Learning technologies aren’t making a difference in classrooms. To change that, focus on how they are used.

June 30, 2021
Ryan Baker at the front of a classroom gesturing toward information projected onto a screen.

There are dozens of new education-focused learning systems to choose from each year, but many end up shelved after initial use or don’t lead to actual impact on student learning. Writing in Edtech Digest, Ryan Baker, who studies how data can better be used to study and improve online learning, points to the comparative lack of time that companies invest in implementation planning compared to development, a problem that came up time and again in conversations with leading learning engineering thinkers. “[T]hat needs to change if the field is ever going to fully realize its potential to improve outcomes for students,” he writes.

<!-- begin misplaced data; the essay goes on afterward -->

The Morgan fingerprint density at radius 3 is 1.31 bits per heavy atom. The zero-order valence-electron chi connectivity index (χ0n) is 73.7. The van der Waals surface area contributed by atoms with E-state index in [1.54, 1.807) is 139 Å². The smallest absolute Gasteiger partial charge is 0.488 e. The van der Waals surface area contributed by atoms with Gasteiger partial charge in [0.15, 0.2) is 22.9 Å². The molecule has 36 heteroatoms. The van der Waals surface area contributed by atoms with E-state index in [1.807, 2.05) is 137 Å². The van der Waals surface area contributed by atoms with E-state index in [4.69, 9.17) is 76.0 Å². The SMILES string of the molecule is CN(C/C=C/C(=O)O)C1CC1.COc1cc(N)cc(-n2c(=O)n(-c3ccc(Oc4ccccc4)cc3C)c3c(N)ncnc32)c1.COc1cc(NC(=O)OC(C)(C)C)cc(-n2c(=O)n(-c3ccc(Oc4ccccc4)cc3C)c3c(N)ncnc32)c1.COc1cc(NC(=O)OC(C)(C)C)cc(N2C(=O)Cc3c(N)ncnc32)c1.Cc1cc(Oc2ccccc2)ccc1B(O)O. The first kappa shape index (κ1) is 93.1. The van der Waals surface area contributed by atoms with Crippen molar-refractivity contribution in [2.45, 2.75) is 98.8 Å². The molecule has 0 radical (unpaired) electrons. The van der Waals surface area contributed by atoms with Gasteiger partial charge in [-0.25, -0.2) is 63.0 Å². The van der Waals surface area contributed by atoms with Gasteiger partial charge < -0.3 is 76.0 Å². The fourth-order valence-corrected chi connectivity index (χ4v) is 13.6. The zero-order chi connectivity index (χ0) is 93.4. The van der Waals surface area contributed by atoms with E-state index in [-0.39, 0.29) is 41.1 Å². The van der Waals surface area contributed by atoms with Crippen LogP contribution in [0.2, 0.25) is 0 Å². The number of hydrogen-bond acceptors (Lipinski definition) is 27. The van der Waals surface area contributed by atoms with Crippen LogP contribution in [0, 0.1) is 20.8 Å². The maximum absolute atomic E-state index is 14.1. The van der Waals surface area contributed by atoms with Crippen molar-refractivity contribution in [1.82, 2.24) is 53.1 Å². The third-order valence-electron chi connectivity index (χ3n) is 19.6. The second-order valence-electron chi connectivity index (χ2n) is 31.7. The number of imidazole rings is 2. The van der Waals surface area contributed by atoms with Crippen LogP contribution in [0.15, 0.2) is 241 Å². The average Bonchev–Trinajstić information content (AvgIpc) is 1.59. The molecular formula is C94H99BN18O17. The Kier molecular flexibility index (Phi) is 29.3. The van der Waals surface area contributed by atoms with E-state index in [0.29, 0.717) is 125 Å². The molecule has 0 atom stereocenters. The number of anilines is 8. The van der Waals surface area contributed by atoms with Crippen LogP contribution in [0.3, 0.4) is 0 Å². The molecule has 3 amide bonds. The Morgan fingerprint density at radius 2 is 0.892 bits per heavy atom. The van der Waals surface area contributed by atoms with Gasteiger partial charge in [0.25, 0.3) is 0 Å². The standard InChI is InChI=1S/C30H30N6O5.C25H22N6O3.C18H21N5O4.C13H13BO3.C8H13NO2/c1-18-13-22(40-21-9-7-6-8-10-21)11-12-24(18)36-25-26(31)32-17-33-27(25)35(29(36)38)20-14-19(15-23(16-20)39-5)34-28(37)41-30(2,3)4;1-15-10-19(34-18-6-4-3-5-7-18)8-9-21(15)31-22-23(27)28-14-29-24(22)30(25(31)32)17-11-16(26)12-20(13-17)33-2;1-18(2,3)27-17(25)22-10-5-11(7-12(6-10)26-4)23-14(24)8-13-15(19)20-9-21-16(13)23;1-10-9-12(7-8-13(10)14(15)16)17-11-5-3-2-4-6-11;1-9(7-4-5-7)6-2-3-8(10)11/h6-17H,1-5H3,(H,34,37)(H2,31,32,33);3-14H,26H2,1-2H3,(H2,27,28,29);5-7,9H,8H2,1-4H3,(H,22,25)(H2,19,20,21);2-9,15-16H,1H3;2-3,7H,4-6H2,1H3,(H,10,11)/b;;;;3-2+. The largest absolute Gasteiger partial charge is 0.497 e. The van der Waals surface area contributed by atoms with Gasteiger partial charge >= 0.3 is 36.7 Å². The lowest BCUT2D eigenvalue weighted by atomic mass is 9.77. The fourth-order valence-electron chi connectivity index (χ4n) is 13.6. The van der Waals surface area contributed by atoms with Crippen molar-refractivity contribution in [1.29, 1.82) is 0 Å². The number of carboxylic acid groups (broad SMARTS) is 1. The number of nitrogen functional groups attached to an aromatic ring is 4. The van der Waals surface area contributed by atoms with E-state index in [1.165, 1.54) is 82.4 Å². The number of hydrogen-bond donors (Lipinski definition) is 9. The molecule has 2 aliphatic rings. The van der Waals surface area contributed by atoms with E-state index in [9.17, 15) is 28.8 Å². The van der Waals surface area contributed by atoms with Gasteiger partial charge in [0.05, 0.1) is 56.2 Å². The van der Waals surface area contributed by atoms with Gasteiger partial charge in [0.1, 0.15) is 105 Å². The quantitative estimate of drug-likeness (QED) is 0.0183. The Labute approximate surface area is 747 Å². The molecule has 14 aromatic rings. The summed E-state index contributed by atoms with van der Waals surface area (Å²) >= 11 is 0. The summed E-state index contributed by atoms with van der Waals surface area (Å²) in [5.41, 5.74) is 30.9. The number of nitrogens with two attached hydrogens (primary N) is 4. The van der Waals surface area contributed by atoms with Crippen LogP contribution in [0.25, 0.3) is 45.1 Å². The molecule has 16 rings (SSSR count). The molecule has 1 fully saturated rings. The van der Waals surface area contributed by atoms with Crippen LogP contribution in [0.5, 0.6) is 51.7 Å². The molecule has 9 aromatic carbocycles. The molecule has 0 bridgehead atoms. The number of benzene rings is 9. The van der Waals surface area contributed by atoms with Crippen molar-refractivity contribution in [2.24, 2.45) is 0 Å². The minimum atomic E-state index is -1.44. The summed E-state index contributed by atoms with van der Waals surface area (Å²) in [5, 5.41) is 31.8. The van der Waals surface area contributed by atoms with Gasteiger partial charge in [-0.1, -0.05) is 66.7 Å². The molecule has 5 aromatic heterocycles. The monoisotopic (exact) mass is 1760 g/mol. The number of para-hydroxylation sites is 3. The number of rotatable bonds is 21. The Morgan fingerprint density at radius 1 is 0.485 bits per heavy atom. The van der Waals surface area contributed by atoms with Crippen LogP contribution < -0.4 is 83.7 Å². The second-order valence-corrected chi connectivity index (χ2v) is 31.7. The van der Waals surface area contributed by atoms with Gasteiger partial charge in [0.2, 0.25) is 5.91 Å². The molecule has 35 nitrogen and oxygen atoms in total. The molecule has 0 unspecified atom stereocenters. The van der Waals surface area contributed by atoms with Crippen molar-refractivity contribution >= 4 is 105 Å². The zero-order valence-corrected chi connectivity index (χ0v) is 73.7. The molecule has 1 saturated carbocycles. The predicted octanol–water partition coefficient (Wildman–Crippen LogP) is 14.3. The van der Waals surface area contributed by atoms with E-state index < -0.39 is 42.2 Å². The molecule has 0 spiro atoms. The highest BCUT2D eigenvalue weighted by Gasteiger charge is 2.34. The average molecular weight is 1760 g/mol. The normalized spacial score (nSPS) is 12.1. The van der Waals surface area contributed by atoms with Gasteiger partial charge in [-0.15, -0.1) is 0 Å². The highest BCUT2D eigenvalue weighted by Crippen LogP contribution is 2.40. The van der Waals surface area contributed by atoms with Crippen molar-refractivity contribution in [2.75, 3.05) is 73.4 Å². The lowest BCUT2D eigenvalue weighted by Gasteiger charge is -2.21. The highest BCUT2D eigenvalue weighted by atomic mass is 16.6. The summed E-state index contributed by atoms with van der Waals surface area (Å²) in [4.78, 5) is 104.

Baker says that when developing a new technology for use in education, companies should think about questions like:

-       How much should it be used?

-       What should it be used for?

-       How should teachers interact with students as they use it?

-       What data should teachers be given, and in what form?

-       How should teachers use the data in their practice?

“[B]y studying how teachers use our systems, re-designing them to support best practices, and upgrading teacher professional development to scale these best practices, we can improve the implementation and use of educational technology, produce better learning for students now, and put students on a better trajectory towards success,” Baker concludes.

For more of Baker’s takeaways, visit Edtech Digest.